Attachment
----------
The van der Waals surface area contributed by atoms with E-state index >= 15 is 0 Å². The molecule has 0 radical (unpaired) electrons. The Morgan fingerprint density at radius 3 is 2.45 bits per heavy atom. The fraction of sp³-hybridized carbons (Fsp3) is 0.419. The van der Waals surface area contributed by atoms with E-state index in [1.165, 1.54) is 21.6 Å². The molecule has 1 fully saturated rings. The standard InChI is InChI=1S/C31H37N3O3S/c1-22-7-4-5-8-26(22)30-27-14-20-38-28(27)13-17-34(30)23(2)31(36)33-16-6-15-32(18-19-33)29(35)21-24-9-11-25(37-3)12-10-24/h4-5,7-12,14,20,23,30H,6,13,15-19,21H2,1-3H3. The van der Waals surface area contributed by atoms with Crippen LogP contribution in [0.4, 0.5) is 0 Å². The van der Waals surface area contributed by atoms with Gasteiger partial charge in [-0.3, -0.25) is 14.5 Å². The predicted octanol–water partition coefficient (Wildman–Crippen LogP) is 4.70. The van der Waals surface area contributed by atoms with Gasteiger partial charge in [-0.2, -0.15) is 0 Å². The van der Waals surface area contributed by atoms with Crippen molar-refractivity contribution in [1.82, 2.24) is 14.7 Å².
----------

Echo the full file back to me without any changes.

The van der Waals surface area contributed by atoms with E-state index >= 15 is 0 Å². The molecule has 0 radical (unpaired) electrons. The Morgan fingerprint density at radius 3 is 2.45 bits per heavy atom. The fraction of sp³-hybridized carbons (Fsp3) is 0.419. The van der Waals surface area contributed by atoms with E-state index in [1.165, 1.54) is 21.6 Å². The molecule has 1 fully saturated rings. The standard InChI is InChI=1S/C31H37N3O3S/c1-22-7-4-5-8-26(22)30-27-14-20-38-28(27)13-17-34(30)23(2)31(36)33-16-6-15-32(18-19-33)29(35)21-24-9-11-25(37-3)12-10-24/h4-5,7-12,14,20,23,30H,6,13,15-19,21H2,1-3H3. The van der Waals surface area contributed by atoms with Crippen LogP contribution in [0.4, 0.5) is 0 Å². The van der Waals surface area contributed by atoms with Gasteiger partial charge in [-0.3, -0.25) is 14.5 Å². The predicted octanol–water partition coefficient (Wildman–Crippen LogP) is 4.70. The van der Waals surface area contributed by atoms with Gasteiger partial charge in [-0.2, -0.15) is 0 Å². The van der Waals surface area contributed by atoms with Crippen molar-refractivity contribution in [1.82, 2.24) is 14.7 Å².